The Hidden Costs of Getting Your First Sales Hire Wrong

Steve LudwigHiring ChallengesLeave a Comment

the tip of an iceberg

As you are looking to make your first sales hire, a lot can be confusing. What can be lost in the rush to get the position filled and start bringing in more revenue is how dangerous a bad first sales hire can be. 

Think of a failed first sales hire as hitting an iceberg. On the surface, it’s no big deal. You got a hire wrong, quickly move on, and get the right person in the job and start over (assuming you’re well enough funded). That’s the 10% that is visible. However, it’s what’s going on beneath the surface that can cause real damage to the business. 

It’s both hard costs and opportunity costs—that’s the 90% you have to worry about. 

The hard costs are the staff time and the money on ads, recruitment efforts, etc., that are gone.

The opportunity costs are far greater. The energy you gave to the interview process, on ramping and training of your failed sales hire could have been energy spent meeting with clients, developing other team members, or expanding your offerings. 

The bigger opportunity costs in the lost time—you have forgone revenue that could have been secured and fed expansion, lost feedback from the market, lost possible new clients, and ultimately your ability to speed scale and success. Then there’s potential repetitional damage that could have occurred with a bad hire in the field. At the same time, your competitors have been given more room to expand and become more competitive.

That’s why we have developed The Right Five. A lot of times, B2B tech founders rush into their first sales hire and they are the wrong fit. The person is not a bad fit because they aren’t capable at sales, rather they have the wrong set of sales skills for where you are in your business journey.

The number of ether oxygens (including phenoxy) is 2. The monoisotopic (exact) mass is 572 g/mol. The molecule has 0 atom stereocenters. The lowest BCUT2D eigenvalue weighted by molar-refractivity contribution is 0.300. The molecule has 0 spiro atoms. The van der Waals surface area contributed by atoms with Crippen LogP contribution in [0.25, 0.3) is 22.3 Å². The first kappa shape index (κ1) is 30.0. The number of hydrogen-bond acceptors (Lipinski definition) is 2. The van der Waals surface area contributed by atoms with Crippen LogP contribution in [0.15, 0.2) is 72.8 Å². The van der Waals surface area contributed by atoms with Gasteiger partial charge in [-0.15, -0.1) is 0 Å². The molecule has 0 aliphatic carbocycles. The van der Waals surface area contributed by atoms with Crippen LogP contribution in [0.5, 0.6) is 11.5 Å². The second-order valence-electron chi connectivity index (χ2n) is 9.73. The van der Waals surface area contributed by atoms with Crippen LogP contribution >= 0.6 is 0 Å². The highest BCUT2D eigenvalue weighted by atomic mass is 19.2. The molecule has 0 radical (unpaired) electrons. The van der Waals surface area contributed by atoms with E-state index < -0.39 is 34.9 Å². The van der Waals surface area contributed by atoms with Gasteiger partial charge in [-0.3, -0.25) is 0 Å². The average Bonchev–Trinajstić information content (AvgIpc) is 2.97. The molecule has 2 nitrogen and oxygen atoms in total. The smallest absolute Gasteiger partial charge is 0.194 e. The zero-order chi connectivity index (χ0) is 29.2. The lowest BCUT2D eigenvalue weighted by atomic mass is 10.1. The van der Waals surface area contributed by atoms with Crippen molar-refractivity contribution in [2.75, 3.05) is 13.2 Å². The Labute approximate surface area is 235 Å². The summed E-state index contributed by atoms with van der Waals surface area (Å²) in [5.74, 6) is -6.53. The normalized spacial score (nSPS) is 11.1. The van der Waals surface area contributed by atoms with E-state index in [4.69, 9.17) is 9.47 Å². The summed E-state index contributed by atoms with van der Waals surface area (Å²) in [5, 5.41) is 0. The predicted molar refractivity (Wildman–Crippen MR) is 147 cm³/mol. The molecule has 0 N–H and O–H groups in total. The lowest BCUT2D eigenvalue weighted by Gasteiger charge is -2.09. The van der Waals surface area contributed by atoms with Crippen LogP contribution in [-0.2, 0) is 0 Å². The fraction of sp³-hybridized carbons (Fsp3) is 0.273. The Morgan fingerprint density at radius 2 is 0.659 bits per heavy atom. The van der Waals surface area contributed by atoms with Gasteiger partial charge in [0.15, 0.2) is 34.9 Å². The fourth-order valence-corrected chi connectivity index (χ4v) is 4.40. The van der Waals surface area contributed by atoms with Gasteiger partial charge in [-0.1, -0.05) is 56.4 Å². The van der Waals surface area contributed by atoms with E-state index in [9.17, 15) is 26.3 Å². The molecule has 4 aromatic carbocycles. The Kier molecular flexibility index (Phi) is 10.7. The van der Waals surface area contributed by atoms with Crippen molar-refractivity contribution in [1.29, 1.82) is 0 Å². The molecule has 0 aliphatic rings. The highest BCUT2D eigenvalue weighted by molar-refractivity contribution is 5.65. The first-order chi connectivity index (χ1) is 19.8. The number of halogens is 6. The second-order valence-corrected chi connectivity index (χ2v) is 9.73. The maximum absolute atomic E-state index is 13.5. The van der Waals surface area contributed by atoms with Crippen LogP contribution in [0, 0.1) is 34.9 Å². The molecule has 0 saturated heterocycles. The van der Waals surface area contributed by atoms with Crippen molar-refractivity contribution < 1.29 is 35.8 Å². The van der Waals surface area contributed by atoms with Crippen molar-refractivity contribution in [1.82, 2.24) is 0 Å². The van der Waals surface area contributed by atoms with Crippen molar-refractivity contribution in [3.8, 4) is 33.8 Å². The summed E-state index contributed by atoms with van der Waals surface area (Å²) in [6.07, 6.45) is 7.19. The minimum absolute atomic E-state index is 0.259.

That’s why you need to hire a Pathfinder. As we have shared in previous blog posts, a Pathfinder is different than your “typical” salesperson and has the right set of skills and attributes to be successful in a startup environment. 

Of course, some characteristics and skills overlap between a Pathfinder and other sales types. These include understanding technology, positivity, communication skills and, obviously, the ability to close a sale. 

Areas where Pathfinders are different include:

  • their ability to deal with ambiguity, as many startups and their products quickly evolve,
  • not just a willingness but an excitement around building the processes and procedures necessary for a successful sales operation as an organization scales,
  • they bring a curiosity that allows for creative solutions,
  • their hunger is motivated by something quite different to most other sales types. 

That’s why The Right Five automatically delivers you five Pathfinder salespeople to interview allowing you to get the right person hired right the first time. We know from experience, getting the right person in the right slot the first time, makes a huge difference for startups and their ability to succeed in a highly competitive market.

Don’t let the iceberg sink your ship!

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